• Web pages are generally not acceptable as scholarly sources, but you may find some that are compelling. Include all the web sites you might want to use, in your Annotated Bibliography as well.
    • Evaluate: In a second paragraph, evaluate the reliability and scope of each article. (How) might this source be useful to your investigation?
  • Write a 2-3-page interim report articulating at least two interesting, open question(s), and at least two different hypotheses for each
  • How could you test these hypotheses? What calculations or experiments might you do to investigate them? Be as specific as possible.
  • Present a 10-minute informal report to classmates about your research questions and hypotheses.
  • Make this interesting to your classmates. One of your goals is to convince someone to join you in this research. Everyone must have a teammate.
  • Colleagues will give you feedback. By the end of the quarter, you should have a fully developed research proposal on an interesting question.

week 6: Choose a teammate to do your research with. (Teams of 3 are fine, but 4 is too many for this project.)

  • Agree on a focus for your joint investigation.
  • Discuss how each teammate will contribute, and how you will work together.
  • Together, create an online Discussion (not a Folder) with an appropriate title and a SHORT description, including both of your names.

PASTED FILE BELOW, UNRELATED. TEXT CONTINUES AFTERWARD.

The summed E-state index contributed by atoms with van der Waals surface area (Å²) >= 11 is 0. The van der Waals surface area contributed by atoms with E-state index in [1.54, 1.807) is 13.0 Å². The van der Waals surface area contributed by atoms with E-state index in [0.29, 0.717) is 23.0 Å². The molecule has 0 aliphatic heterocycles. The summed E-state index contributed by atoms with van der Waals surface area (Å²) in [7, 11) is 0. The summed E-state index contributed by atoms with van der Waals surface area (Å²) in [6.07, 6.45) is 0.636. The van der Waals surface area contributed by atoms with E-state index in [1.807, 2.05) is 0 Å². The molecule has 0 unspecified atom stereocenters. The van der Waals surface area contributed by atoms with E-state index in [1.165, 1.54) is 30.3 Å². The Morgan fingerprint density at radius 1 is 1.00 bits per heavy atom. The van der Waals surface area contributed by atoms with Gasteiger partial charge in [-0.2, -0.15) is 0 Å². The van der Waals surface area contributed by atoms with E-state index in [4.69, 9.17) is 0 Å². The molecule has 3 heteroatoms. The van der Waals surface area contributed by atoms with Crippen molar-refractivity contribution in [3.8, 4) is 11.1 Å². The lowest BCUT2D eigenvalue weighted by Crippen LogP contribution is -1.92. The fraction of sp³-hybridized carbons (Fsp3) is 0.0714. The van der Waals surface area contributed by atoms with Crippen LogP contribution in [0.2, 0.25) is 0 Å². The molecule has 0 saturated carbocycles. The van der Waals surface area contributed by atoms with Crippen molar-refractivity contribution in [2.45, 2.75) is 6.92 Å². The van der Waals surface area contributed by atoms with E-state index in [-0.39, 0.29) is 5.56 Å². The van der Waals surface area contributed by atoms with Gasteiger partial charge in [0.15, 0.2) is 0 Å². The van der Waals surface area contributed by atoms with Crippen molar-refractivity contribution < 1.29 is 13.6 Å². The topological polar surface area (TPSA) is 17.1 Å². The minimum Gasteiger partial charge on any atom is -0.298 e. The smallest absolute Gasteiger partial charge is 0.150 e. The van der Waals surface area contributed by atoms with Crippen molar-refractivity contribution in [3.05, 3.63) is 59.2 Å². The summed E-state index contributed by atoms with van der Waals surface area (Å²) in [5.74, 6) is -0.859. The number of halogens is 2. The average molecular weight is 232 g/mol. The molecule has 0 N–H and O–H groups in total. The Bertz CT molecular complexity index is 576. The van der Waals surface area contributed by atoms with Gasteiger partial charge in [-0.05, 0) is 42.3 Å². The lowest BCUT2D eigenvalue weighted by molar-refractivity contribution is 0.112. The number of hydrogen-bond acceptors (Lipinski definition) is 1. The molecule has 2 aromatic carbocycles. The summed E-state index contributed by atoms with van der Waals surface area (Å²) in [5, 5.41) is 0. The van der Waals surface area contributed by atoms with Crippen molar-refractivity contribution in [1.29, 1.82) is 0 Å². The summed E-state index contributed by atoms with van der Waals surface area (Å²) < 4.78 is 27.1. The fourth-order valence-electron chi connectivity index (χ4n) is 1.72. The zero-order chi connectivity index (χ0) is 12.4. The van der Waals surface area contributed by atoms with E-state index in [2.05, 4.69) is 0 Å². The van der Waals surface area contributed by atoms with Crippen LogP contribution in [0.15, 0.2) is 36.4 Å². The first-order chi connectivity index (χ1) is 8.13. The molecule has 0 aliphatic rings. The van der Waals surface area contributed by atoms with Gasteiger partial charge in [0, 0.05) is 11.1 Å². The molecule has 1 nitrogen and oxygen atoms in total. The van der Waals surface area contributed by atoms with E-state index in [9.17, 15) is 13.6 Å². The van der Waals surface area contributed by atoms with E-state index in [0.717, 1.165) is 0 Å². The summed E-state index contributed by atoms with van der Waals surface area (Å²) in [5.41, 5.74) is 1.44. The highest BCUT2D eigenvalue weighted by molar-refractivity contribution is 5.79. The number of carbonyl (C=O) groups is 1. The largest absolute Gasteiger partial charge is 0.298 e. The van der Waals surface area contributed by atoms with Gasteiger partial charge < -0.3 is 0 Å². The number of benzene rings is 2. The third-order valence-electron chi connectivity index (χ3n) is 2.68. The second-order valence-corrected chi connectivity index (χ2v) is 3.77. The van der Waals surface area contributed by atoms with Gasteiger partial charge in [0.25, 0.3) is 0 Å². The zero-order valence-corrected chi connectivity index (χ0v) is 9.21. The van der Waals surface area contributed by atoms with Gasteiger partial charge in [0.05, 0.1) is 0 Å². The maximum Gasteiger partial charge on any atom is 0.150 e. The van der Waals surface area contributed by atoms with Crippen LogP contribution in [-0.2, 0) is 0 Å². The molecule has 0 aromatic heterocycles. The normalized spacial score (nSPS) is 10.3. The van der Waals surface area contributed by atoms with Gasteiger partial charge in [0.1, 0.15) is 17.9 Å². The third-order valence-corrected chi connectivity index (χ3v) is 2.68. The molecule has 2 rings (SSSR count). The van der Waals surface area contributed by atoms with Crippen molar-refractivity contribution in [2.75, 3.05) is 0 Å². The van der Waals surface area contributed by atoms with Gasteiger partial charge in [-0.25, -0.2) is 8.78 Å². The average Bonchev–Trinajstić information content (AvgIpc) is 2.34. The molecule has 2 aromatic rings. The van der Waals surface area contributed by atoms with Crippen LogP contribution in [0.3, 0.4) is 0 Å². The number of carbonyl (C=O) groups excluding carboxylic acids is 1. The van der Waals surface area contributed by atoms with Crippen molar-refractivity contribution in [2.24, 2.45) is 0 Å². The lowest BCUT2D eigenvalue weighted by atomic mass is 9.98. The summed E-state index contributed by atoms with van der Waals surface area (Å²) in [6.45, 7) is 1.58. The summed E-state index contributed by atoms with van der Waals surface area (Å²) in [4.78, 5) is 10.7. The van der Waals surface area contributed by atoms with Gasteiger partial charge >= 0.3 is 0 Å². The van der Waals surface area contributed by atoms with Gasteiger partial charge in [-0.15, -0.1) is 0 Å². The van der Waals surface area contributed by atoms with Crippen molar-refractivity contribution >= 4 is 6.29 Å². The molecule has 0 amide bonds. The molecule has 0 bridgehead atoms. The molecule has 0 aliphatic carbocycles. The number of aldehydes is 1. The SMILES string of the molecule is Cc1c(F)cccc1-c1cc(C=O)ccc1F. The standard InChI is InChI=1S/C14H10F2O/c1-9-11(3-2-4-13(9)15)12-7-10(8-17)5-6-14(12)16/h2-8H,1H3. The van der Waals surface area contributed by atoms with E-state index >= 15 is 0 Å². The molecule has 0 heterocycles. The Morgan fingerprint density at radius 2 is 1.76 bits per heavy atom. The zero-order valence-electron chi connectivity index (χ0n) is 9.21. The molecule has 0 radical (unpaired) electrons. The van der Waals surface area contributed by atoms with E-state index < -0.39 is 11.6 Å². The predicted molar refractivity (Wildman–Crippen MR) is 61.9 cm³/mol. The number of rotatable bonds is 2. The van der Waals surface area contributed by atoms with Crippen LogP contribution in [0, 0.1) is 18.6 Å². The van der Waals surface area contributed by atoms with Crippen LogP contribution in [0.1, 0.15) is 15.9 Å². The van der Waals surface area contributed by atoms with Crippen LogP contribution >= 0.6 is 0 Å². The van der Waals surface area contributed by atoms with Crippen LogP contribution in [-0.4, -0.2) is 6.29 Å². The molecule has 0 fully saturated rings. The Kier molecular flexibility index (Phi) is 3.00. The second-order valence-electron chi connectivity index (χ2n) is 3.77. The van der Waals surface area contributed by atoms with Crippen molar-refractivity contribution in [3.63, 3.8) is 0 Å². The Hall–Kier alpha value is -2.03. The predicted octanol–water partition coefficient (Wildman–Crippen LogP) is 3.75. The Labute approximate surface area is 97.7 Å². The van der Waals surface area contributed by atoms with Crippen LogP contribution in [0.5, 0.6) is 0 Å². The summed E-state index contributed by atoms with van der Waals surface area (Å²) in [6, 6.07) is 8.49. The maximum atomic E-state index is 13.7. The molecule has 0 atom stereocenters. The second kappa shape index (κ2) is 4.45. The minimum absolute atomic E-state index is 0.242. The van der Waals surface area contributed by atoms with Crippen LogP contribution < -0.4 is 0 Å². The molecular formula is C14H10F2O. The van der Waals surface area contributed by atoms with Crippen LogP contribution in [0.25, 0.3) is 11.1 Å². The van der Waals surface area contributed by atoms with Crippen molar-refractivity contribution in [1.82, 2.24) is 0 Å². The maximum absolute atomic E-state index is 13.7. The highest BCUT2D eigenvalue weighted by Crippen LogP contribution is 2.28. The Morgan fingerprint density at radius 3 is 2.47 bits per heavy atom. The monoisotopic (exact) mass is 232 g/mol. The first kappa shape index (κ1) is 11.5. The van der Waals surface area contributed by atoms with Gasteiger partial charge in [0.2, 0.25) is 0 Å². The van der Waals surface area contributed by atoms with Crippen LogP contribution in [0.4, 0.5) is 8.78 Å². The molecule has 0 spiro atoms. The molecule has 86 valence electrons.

• Post the rest of your research work there, starting with a suitably revised TEAM interim research planning report.

weeks 7-8: Finish your research planning:

  • Read more articles
  • Post information and ideas on your team's online discussion.
  • Read your teammate's posts and respond to them promptly.
  • Focus, and choose your best research Question(s)
  • Fine-tune your Hypotheses
  • What experiment(s) could you do to investigate your question? Data analysis?
  • Can you get access to the equipment you need?
  • Do you need to build or buy anything? If so, propose a budget. (We have allotted $50 per student for these projects. If you need more, what other sources of funding are available to you?)
  • What theoretical calculations can support your investigation? Do you have the math skills you need? What new analytic skills can you develop in your investigation?
  • What will you do week 10 to prepare for your research? Get a driver's license on the MRI? Other prep activities?
  • Make a schedule of activities for spring quarter. Articulate your goals, week by week, and the steps you will take to accomplish them.